This was my first guess.

I put all the food back in. I thoughtfully considered the placement of every single item and how it would impact my family. I grouped similar items and arranged them based on bottle height. In UX terms, I created a navigation scheme.

Then I stepped back and proudly showed my family what I had accomplished! Martha might even be proud of me!

(Let’s not kid ourselves. Martha wouldn’t but Jolie Kerr @joliekerr might!)

My husband wasn’t 100% happy. He thought we used Yellow Mustard more often than Dijon. I disagreed. I used Dijon Mustard in loads of recipes.

In the end, thanks to this user research, I concluded I was applying Self Design and that’s how the Yellow Mustard got moved to the front of the shelf.

Discovering your UX career path

If you clean your refrigerator you might discover more than just moldy, forgotten, supremely smelly cheese:

  • You might love discovering what is inside the refrigerator; especially the rotten stuff. If you do, you might love content inventories and audits. (An unnatural love of spreadsheets also helps.)
  • You might delight in adjusting the shelves and arrange all those bottles; especially if you have several varieties of mustard and BBQ sauce.  If you do, you might love developing navigation schemes and taxonomies.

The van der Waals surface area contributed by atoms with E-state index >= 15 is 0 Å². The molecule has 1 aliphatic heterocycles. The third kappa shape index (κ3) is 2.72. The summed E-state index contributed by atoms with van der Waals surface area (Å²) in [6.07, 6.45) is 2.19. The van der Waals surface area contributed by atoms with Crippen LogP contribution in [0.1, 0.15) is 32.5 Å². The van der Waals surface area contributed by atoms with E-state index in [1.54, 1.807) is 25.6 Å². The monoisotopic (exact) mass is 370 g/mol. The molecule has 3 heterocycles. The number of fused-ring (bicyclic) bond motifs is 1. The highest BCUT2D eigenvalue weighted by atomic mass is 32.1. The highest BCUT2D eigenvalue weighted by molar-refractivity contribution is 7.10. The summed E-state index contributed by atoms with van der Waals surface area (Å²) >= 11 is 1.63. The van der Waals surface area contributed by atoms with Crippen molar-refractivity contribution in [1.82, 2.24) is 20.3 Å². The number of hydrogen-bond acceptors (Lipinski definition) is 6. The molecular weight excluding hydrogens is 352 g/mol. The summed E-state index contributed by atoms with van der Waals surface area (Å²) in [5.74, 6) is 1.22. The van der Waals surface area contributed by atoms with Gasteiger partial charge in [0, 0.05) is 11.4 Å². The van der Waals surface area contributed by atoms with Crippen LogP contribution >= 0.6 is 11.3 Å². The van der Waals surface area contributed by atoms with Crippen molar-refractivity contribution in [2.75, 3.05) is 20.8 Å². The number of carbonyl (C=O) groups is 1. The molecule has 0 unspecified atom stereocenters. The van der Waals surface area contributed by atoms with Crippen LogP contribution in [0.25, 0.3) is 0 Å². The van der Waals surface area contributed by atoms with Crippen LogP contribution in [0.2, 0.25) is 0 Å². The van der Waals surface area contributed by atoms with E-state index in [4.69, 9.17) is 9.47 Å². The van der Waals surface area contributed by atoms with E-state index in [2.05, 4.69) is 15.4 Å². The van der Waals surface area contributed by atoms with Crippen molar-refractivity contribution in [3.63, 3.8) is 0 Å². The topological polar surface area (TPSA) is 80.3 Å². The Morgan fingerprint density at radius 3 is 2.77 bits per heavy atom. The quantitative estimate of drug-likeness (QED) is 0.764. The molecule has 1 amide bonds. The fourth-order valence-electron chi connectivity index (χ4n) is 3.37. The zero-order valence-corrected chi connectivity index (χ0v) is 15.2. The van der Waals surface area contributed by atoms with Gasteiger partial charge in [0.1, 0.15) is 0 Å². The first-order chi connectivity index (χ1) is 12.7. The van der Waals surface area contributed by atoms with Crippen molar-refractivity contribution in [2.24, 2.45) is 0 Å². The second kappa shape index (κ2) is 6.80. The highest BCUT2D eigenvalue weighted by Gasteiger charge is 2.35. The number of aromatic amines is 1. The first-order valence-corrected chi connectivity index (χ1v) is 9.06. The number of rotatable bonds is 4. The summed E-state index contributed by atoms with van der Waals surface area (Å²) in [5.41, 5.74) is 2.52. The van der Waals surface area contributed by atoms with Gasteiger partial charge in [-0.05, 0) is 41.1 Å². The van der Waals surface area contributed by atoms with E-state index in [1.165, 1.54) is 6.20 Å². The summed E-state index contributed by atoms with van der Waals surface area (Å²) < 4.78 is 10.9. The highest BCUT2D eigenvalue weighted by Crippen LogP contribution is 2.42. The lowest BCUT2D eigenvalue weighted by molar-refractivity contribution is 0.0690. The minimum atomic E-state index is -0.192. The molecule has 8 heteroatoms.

• You might empathize with your partner and appreciate how important it is to find the Yellow Mustard.  If you do, you might love user research.

Epilogue: What happened to the yellow mustard?

There’s a saying that, “user research is free.”  It’s true. The moment you put your product out in the wild people judge it, ignore it, use it, abuse it, stick with it, love it, or abandon it.

A cleaned and organized refrigerator is no different.

Three weeks later look where the Yellow Mustard ended up!  In a place of supreme prominence, the door shelf by the milk. It’s almost like a client demanding an odd little something for the homepage.

inside of refrigerator

P.S. We ran out of Dijon Mustard.

What I’m Reading This Week

Week Reading List

The Branding Gods (Mostly) Love Google’s New Logo

It’s interesting. I heard lots of people saying how much they disliked it. I like it. It’s better than Yahoo’s revamped logo.

UX Infographics: 9 to Pin to Your Wall

My favorite is the Disciplines of User Experience Design by envis precisely because it captures how broad the term has become.